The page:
Saturday, March 26, 2011

Norwegian Wood - A Novel

Like the main protagonist, Toru Watanabe, of "Norwegian Wood", I am also a voracious reader (of fiction only though). I estimate that I have probably read two to three thousand (maybe more) books up till now (which translates to about an average of 100 books a year from the time I was 7. ) But unlike Watanabe, I am not a great fan of "literary" novels like "The Great Gatsby",  "Jude the Obscure", etc., which is too heavy going (and boring!!!) for me, since I read mostly to relax, not to think. Not that I dislike all "literary" classics - some of them made it to my all-time favourites' list like Harper Lee's "To Kill a Mockingbird", George Orwell's "1984", John Steinbeck's "Grapes of Wrath", Louisa Alcott's "Little Women" and many more. But generally my tastes in books veer towards the trashy and the pedestrian. I would choose Dan Brown over Thomas Hardy any day, or read the stupid "Twilight" series over "The Virgin Suicides" (both of which I read). Sad, but true. AND I only read non-fiction books when I was forced to by teachers in school.

But I have gone ahead of myself in this post. Since the chances of the Samurai and I being able to visit Japan this year are close to zero (even if we wanted to, there would be an uproar in the family), we have been doing a lot of "Japanese" things in Singapore - eating at Japanese restaurants, buying Japanese DVDs to watch at home, and upon the recommendation of my girlfriend, I bought the e-book version of Norwegian Wood (Noruwei no Mori) by one of Japan's most famous authors, Haruki Murakami. I am embarrassed to say that although I am a Japano-phile, I have never read Japanese fiction before (Memoirs of a Geisha doesn't count since it was NOT written by a Japanese). But I guess I can plead that 1) I can't read Japanese; 2) My Chinese sucks enough to hamper me in reading the Chinese version; but since there is now an English translated novel, I have no more excuses.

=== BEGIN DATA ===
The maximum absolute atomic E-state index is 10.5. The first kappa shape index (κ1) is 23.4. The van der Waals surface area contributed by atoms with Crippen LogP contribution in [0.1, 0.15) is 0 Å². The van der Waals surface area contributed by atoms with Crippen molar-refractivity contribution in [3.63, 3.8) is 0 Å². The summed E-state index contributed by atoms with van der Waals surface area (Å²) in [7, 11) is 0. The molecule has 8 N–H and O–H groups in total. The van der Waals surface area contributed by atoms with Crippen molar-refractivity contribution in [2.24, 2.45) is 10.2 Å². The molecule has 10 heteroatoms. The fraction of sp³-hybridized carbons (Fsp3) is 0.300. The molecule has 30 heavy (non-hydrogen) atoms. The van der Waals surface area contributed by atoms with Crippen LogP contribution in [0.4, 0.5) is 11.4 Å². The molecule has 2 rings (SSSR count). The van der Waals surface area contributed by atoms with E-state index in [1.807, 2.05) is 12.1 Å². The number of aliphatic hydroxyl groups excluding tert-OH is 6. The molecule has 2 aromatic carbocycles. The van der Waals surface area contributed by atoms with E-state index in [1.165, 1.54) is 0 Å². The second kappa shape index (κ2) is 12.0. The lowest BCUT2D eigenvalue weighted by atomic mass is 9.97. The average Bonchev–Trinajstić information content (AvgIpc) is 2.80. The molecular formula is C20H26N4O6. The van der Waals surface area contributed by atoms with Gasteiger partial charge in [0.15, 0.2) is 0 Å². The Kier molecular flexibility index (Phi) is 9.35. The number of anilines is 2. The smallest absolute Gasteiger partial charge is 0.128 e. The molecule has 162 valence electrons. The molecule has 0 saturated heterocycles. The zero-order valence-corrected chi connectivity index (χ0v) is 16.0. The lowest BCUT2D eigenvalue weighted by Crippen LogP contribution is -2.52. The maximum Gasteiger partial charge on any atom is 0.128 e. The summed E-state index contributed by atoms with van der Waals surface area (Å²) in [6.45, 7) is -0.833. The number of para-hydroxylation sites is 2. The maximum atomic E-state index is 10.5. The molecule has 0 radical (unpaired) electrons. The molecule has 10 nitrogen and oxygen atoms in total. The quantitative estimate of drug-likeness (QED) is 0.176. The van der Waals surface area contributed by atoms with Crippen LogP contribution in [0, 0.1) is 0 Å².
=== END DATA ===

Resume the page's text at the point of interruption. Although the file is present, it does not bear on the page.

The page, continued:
According to my girlfriend, Norwegian Wood, published in 1987, is apparently the most widely read book in Japan, with 1 in 3 adult Japanese having read the book. In a nutshell, Norwegian Wood is about young love set against the backdrop of the tumultuous times of late 1960s Japan, with Toru Watanabe at the centre of it all. But it is certainly not the typical trashy romance novels I am used to reading, even though it is peppered with A LOT of sexual activity (Some critics who panned the novel called it "soft porn"). Rather, the lyricism and almost hypnotic story telling with its twists and turns makes this book a cut above the rest. So many things to note on so many levels, yet the story is surprisingly easy to read and I finished it within 24 hours.